Warning signs would be placed to give people advance notice of the partial night-time switch off and road markings would be upgraded or installed in switch off areas to maintain safety.

In addition, funding has been set aside so the council and Safer Leeds could provide advice to communities on precautions to protect themselves and their properties if they are significantly concerned that a street light switch off will affect them.

For media enquiries please contact:
Amanda Burns, Leeds City Council press office (0113) 395 1577
email: amanda.l.burns@leeds.gov.uk

ENDS

Rifles Regiment take to the streets of Leeds

Caption: The Rifles Regiment


The public are invited to show their support for The Rifles Regiment as they march through the streets of Leeds this weekend to exercise their right to the freedom of the city.

On Saturday 22 June 300 Riflemen will take part in a Freedom Parade from 10.45am, starting in Millennium Square. Leeds City Council is pleased to host the Rifles' Parade in the week leading up to Armed Forces Day on June 29.

The parade will march down Calverley Street, the Headrow, along Vicar Lane to King Edward Street, to Briggate and then across the Headrow and back up Calverley Street to Millennium Square where the Lord Mayor of Leeds and The Deputy Lieutenant, will take the salute.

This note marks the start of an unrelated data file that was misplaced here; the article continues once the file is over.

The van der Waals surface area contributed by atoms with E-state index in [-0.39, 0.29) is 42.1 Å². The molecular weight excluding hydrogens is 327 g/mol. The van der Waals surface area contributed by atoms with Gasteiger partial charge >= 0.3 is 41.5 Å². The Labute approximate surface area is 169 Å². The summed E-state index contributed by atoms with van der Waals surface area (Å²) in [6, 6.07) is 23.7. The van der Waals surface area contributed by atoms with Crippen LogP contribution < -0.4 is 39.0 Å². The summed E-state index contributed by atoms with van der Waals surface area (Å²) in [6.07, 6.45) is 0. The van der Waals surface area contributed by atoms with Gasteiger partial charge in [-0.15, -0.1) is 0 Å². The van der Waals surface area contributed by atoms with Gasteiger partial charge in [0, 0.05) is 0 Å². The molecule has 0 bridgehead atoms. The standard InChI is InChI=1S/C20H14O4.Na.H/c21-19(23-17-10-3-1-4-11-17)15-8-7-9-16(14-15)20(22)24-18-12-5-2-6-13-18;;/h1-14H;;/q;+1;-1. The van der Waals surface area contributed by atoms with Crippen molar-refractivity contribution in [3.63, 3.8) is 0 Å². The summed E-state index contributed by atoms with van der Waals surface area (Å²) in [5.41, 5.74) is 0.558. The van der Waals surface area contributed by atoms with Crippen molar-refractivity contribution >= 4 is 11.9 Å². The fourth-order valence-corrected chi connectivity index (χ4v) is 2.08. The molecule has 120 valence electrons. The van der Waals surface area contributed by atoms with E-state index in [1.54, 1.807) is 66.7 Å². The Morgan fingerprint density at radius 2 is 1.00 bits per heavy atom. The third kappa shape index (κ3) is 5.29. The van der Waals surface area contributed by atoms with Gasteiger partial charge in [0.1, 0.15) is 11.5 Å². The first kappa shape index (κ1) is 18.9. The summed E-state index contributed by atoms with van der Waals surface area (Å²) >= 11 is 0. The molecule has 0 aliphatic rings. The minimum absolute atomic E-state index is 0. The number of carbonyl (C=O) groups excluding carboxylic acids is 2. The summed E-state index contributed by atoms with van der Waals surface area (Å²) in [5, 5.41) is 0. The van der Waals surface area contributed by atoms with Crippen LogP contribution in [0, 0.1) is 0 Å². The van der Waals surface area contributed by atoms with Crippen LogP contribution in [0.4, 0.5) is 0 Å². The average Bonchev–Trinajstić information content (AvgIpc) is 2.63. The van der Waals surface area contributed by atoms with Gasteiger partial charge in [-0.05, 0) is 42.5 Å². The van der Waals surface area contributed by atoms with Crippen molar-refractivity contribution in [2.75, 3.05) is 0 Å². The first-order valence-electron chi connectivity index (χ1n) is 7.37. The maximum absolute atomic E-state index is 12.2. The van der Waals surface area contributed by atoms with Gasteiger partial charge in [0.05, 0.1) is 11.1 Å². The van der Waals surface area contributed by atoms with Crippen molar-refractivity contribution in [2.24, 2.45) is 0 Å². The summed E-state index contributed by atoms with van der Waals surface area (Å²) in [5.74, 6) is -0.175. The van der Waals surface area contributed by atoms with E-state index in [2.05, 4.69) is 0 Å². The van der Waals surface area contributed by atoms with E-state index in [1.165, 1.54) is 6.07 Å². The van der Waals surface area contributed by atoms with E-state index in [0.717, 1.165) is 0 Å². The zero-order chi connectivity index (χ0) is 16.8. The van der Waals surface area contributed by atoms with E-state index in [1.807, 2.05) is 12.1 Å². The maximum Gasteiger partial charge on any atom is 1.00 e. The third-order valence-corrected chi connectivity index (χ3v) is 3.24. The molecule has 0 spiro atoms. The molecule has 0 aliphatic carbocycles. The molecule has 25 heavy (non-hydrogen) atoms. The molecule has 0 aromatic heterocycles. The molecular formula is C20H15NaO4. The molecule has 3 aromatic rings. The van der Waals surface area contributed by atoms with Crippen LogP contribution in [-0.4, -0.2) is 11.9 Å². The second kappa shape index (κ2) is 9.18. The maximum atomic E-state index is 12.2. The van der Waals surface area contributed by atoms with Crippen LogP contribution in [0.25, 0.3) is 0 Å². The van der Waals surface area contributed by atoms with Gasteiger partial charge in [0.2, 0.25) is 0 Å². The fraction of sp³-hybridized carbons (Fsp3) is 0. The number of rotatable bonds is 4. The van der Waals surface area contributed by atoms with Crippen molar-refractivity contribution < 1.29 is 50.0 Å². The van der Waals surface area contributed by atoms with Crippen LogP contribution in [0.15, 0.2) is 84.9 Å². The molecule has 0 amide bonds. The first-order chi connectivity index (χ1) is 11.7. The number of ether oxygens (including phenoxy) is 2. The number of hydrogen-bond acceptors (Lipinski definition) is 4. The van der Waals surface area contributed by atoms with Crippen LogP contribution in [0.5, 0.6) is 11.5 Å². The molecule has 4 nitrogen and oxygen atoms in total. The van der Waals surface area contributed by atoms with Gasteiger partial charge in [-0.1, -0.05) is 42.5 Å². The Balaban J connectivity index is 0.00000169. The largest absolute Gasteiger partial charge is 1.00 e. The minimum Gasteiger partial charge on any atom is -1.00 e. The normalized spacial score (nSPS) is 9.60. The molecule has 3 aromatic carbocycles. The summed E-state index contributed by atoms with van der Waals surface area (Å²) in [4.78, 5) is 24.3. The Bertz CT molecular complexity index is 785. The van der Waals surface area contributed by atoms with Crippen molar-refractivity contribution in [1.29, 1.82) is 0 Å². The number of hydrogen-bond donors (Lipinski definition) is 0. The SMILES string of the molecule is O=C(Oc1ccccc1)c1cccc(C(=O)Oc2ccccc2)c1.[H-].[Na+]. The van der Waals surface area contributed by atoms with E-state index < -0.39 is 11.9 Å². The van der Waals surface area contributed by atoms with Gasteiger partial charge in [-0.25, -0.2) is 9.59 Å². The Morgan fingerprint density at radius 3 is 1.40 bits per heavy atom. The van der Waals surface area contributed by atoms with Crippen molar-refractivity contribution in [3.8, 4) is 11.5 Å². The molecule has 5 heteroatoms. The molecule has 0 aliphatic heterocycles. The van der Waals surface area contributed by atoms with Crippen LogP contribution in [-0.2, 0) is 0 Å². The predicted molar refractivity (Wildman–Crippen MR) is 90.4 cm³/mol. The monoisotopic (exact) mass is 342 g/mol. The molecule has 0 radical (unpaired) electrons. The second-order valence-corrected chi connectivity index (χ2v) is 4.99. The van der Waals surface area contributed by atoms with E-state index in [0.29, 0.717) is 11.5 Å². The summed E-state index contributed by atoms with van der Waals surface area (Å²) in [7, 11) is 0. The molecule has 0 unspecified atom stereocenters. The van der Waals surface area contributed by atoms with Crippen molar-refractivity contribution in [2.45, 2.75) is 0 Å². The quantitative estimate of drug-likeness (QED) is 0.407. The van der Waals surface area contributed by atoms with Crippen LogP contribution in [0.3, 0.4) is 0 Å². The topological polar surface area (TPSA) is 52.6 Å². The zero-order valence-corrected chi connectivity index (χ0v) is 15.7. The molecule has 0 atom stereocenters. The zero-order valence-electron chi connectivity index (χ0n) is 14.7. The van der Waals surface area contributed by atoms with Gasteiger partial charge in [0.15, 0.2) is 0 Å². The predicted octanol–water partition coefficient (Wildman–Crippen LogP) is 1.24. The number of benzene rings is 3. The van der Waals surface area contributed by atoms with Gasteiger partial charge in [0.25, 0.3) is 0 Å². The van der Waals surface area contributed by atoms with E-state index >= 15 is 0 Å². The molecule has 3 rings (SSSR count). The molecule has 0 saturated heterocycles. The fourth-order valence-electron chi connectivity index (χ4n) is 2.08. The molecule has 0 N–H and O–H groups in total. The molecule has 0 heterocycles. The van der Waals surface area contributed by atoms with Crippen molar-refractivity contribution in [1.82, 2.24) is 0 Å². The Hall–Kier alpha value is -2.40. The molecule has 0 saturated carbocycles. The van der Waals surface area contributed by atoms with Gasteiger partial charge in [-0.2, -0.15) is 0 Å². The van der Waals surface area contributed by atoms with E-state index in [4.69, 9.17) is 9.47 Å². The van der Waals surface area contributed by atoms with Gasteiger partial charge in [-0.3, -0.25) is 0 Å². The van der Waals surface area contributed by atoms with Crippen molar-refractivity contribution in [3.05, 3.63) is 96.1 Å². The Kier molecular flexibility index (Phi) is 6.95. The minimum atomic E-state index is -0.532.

The parade will consist of 2 guards from 3 RIFLES, a guard from D (Rifles) Company 5RRF which will include the Doncaster Platoon, the Regimental Officer’s Club, the Regimental Association, E (Rifles) Coy ACF, Batley Grammar School CCF and The Rifles Band and Bugles.

The parade will be followed by a Civic reception for those on parade and invited guests.

The Lord Mayor of Leeds, Councillor Tom Murray said:

“It is great to be able to welcome the Rifles Regiment to the city of Leeds at the end of June.

“I am sure the Regiment will see plenty of support on the streets of Leeds, and it will give people the chance to show their support for our armed forces.”


The Assistant Colonel Commandant The Rifles, Maj General TP Evans CBE DSO said:

“I am sure you are aware of the antecedent regiments, The King’s Own Yorkshire Light Infantry and The Light Infantry, and of the number of soldiers from Yorkshire who joined those regiments and who are now in The Rifles.


“The KOYLI were granted the Freedom of Leeds on 20 Oct 1946. This was then conferred to The Rifles on 1 Aug 2008. Thank you to the good people of Leeds for allowing The Rifles, to exercise the Freedom of Leeds”.


After the parade the Rifles Band and Bugles will perform at a Charity Concert on behalf of “Care for Casualties”, The Rifles Charity on the evening of Saturday 22 June 2013 at The Refectory, Leeds University. Tickets cost £15 per person and are available from: The Rifles Office Yorkshire Tel 01977 703181 or by e-mail at: DINF-RIFLES-RHQ-AOPontefract@mod.uk.

Notes to editors:

The Rifles is the biggest Regiment in the British Army. They consist of five regular and two territorial Battalions and three independent territorial sub units, including D Coy 5 RRF on parade today. The Rifles cap badge is worn by nearly 25 percent of all Army Cadet Force units (ACF).


Ends
For media enquiries, please contact;
Cat Milburn, Leeds City Council press office (0113) 247 4450
Email: Catherine.milburn@leeds.gov.uk